Blumhardt said it was a common misconception that shopping environmentally conscious is more time-consuming than the classic supermarket visit.
"The thing that's time-consuming is changing habits. People are used to going to the supermarket, they know how it works, they are used to the products you get at the supermarket. Changing that is stressful."
Blumhardt recognised that people are time poor and zero-waste shopping can seem inconvenient.
But "convenience means we shop more inefficiently, more often".
That being said, shopping eco-conscious in the supermarket is also possible, but "you'll spend more money", Blumhardt said.
"The trick is to stay on the outside perimeter of the supermarket and not to go down the aisles. Stick to your fresh fruit and veg, the bakery section (bring bags), the deli (bring containers) and the bulk bin aisles (bring bags)."
Prince said it was wrong to assume that produce in a packet is more expensive than local and unpackaged goods.
Another eco-trap are compostable single-use bags from the fresh-produce aisles. Bringing fabric bags is more environmentally friendly.
Prince explained while they are certified to break down in an industrial compost (which do not exist in New Zealand), they are mostly going to landfill and produce methane.
The compostable bags are among several items the Government has committed to phase out by 2025 to be replaced by more environmentally friendly options.
The list also includes: polyvinyl chloride (PVC), polystyrene (PS) and expanded polystyrene (EPS) food packaging; plastic cotton buds, produce labels, straws, cutlery, drink stirrers and plates.
The Government is yet to decide on two other big polluters: coffee cups and wet wipes.
For Blumhardt and Prince, reducing waste is only one side of the coin. Reducing consumption and extending the lifetime of household items by reusing and repairing them is also important.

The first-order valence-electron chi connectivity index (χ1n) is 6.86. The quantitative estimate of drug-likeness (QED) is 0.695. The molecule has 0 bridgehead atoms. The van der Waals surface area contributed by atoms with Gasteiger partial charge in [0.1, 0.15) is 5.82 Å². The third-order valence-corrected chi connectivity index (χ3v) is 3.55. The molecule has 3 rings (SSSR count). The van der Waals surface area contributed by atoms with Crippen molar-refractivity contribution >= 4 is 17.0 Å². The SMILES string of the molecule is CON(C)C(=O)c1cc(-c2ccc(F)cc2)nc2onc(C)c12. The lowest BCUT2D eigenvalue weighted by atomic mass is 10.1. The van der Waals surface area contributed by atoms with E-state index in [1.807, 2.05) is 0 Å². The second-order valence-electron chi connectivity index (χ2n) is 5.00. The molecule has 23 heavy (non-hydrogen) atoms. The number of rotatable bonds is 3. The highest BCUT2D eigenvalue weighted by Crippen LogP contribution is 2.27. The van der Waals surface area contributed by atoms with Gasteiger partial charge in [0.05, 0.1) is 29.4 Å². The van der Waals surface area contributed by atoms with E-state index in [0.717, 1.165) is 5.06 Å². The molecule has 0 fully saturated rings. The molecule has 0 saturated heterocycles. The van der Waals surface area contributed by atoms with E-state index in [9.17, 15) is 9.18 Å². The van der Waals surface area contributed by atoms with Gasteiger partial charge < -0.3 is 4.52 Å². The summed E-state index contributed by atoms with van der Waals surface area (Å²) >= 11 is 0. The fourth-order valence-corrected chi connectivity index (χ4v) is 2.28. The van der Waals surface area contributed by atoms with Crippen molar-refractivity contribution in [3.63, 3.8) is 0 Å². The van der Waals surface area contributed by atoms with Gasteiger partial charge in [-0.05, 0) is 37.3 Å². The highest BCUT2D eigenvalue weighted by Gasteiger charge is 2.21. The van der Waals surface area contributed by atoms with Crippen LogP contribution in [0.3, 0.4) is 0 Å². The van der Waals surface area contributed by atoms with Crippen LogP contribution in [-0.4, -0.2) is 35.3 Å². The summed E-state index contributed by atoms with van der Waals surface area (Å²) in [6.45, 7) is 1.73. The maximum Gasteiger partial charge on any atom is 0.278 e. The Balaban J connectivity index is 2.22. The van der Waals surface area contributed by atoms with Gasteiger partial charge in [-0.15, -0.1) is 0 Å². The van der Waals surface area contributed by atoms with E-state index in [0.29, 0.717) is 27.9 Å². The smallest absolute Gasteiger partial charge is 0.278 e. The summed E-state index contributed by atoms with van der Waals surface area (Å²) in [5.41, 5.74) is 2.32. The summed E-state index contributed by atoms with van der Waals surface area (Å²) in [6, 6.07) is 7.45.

Tool and toy libraries as well as car rental and car sharing can open access to high-quality services and products for everyone. Renting high-end-brand clothes is also becoming increasingly popular.
Repair cafes offer expertise, community and know-how around fixing household items.
Kiwis pride themselves with ingenuity and enhancing skills around mending and extending the life of items can open up connections to others.
For Blumhardt and Prince, reducing their waste has been the "most exciting and fulfilling" change in their lives.
• The charitable Carbon Neutral NZ Trust is offering tree gift certificates as virtual Christmas gifts to support the community planting of native trees at the Wairoa Stream in Kerikeri.
Friday: How to encourage climate action
Yesterday: Niwa scientists predict Northland's climate
Today: How can we help?
Tomorrow: What are our councils doing?
Thursday: How we can fight for climate justice
Friday: How to take industry into a sustainable future
Saturday: Regenerative farming and growing techniques
Monday: The future generation